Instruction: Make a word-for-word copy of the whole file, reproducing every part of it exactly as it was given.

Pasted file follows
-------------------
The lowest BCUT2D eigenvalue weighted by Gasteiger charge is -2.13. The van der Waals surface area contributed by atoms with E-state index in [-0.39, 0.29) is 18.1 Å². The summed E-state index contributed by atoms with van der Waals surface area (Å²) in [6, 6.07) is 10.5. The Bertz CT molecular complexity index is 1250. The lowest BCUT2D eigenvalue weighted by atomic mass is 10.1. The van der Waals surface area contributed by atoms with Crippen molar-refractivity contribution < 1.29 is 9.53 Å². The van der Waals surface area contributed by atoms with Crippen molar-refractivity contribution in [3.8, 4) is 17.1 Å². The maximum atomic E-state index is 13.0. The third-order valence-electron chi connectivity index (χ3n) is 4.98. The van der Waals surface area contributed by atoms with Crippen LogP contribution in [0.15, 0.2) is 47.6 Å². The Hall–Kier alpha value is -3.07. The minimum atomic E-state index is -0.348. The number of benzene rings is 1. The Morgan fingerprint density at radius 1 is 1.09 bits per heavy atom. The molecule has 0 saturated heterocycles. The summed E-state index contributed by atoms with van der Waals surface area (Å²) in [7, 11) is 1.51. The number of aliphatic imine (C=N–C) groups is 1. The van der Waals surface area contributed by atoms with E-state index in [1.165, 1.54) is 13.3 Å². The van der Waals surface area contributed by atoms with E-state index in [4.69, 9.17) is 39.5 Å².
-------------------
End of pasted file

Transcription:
The lowest BCUT2D eigenvalue weighted by Gasteiger charge is -2.13. The van der Waals surface area contributed by atoms with E-state index in [-0.39, 0.29) is 18.1 Å². The summed E-state index contributed by atoms with van der Waals surface area (Å²) in [6, 6.07) is 10.5. The Bertz CT molecular complexity index is 1250. The lowest BCUT2D eigenvalue weighted by atomic mass is 10.1. The van der Waals surface area contributed by atoms with Crippen molar-refractivity contribution < 1.29 is 9.53 Å². The van der Waals surface area contributed by atoms with Crippen molar-refractivity contribution in [3.8, 4) is 17.1 Å². The maximum atomic E-state index is 13.0. The third-order valence-electron chi connectivity index (χ3n) is 4.98. The van der Waals surface area contributed by atoms with Crippen LogP contribution in [0.15, 0.2) is 47.6 Å². The Hall–Kier alpha value is -3.07. The minimum atomic E-state index is -0.348. The number of benzene rings is 1. The Morgan fingerprint density at radius 1 is 1.09 bits per heavy atom. The molecule has 0 saturated heterocycles. The summed E-state index contributed by atoms with van der Waals surface area (Å²) in [7, 11) is 1.51. The number of aliphatic imine (C=N–C) groups is 1. The van der Waals surface area contributed by atoms with E-state index in [1.165, 1.54) is 13.3 Å². The van der Waals surface area contributed by atoms with E-state index in [4.69, 9.17) is 39.5 Å².